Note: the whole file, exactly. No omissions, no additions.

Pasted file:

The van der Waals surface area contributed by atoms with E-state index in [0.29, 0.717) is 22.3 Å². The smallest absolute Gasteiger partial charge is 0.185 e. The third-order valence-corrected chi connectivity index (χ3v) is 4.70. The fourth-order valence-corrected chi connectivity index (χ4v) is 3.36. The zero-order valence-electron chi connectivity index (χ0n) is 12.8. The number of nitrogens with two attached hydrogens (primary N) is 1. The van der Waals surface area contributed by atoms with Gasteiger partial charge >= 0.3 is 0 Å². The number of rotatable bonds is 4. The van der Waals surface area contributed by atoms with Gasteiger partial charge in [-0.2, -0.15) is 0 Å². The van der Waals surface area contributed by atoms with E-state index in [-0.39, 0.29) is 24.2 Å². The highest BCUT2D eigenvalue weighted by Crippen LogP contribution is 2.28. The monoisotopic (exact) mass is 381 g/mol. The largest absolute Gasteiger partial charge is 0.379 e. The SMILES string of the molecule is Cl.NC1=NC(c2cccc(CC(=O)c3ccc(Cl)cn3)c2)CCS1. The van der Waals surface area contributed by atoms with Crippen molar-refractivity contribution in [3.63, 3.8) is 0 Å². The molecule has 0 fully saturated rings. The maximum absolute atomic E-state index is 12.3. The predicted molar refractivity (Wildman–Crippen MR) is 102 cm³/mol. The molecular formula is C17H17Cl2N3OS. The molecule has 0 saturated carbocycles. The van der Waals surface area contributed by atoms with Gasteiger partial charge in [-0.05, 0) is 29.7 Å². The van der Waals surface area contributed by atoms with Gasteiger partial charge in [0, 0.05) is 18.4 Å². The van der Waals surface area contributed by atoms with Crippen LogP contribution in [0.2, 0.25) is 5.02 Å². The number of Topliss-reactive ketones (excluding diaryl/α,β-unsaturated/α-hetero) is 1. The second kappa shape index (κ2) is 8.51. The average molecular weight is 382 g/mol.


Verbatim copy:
The van der Waals surface area contributed by atoms with E-state index in [0.29, 0.717) is 22.3 Å². The smallest absolute Gasteiger partial charge is 0.185 e. The third-order valence-corrected chi connectivity index (χ3v) is 4.70. The fourth-order valence-corrected chi connectivity index (χ4v) is 3.36. The zero-order valence-electron chi connectivity index (χ0n) is 12.8. The number of nitrogens with two attached hydrogens (primary N) is 1. The van der Waals surface area contributed by atoms with Gasteiger partial charge >= 0.3 is 0 Å². The number of rotatable bonds is 4. The van der Waals surface area contributed by atoms with Gasteiger partial charge in [-0.2, -0.15) is 0 Å². The van der Waals surface area contributed by atoms with E-state index in [-0.39, 0.29) is 24.2 Å². The highest BCUT2D eigenvalue weighted by Crippen LogP contribution is 2.28. The monoisotopic (exact) mass is 381 g/mol. The largest absolute Gasteiger partial charge is 0.379 e. The SMILES string of the molecule is Cl.NC1=NC(c2cccc(CC(=O)c3ccc(Cl)cn3)c2)CCS1. The van der Waals surface area contributed by atoms with Crippen molar-refractivity contribution in [3.63, 3.8) is 0 Å². The molecule has 0 fully saturated rings. The maximum absolute atomic E-state index is 12.3. The predicted molar refractivity (Wildman–Crippen MR) is 102 cm³/mol. The molecular formula is C17H17Cl2N3OS. The molecule has 0 saturated carbocycles. The van der Waals surface area contributed by atoms with Gasteiger partial charge in [-0.05, 0) is 29.7 Å². The van der Waals surface area contributed by atoms with Gasteiger partial charge in [0, 0.05) is 18.4 Å². The van der Waals surface area contributed by atoms with Crippen LogP contribution in [0.2, 0.25) is 5.02 Å². The number of Topliss-reactive ketones (excluding diaryl/α,β-unsaturated/α-hetero) is 1. The second kappa shape index (κ2) is 8.51. The average molecular weight is 382 g/mol.